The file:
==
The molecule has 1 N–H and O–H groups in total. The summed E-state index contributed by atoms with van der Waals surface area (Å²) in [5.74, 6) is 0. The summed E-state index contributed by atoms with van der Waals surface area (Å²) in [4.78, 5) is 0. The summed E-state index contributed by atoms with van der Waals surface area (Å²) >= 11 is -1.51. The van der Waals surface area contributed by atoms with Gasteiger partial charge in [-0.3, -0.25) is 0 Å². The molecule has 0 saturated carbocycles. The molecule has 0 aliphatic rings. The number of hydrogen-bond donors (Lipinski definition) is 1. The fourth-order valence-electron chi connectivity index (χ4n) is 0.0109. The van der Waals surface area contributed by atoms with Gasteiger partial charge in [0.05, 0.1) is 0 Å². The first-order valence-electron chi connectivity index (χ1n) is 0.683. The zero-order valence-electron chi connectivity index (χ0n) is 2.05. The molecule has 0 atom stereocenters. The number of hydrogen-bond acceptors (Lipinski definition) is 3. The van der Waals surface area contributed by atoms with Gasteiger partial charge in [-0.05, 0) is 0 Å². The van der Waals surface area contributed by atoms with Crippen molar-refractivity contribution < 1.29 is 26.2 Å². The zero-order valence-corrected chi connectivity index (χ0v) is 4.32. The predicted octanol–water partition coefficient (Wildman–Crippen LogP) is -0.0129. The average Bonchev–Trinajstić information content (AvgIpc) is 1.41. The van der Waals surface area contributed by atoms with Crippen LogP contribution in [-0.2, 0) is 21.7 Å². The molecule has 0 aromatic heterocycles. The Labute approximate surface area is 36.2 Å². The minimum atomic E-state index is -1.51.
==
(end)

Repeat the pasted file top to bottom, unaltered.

The molecule has 1 N–H and O–H groups in total. The summed E-state index contributed by atoms with van der Waals surface area (Å²) in [5.74, 6) is 0. The summed E-state index contributed by atoms with van der Waals surface area (Å²) in [4.78, 5) is 0. The summed E-state index contributed by atoms with van der Waals surface area (Å²) >= 11 is -1.51. The van der Waals surface area contributed by atoms with Gasteiger partial charge in [-0.3, -0.25) is 0 Å². The molecule has 0 saturated carbocycles. The molecule has 0 aliphatic rings. The number of hydrogen-bond donors (Lipinski definition) is 1. The fourth-order valence-electron chi connectivity index (χ4n) is 0.0109. The van der Waals surface area contributed by atoms with Gasteiger partial charge in [0.05, 0.1) is 0 Å². The first-order valence-electron chi connectivity index (χ1n) is 0.683. The zero-order valence-electron chi connectivity index (χ0n) is 2.05. The molecule has 0 atom stereocenters. The number of hydrogen-bond acceptors (Lipinski definition) is 3. The van der Waals surface area contributed by atoms with Gasteiger partial charge in [-0.05, 0) is 0 Å². The van der Waals surface area contributed by atoms with Crippen molar-refractivity contribution < 1.29 is 26.2 Å². The zero-order valence-corrected chi connectivity index (χ0v) is 4.32. The predicted octanol–water partition coefficient (Wildman–Crippen LogP) is -0.0129. The average Bonchev–Trinajstić information content (AvgIpc) is 1.41. The van der Waals surface area contributed by atoms with Crippen LogP contribution in [-0.2, 0) is 21.7 Å². The molecule has 0 aromatic heterocycles. The Labute approximate surface area is 36.2 Å². The minimum atomic E-state index is -1.51.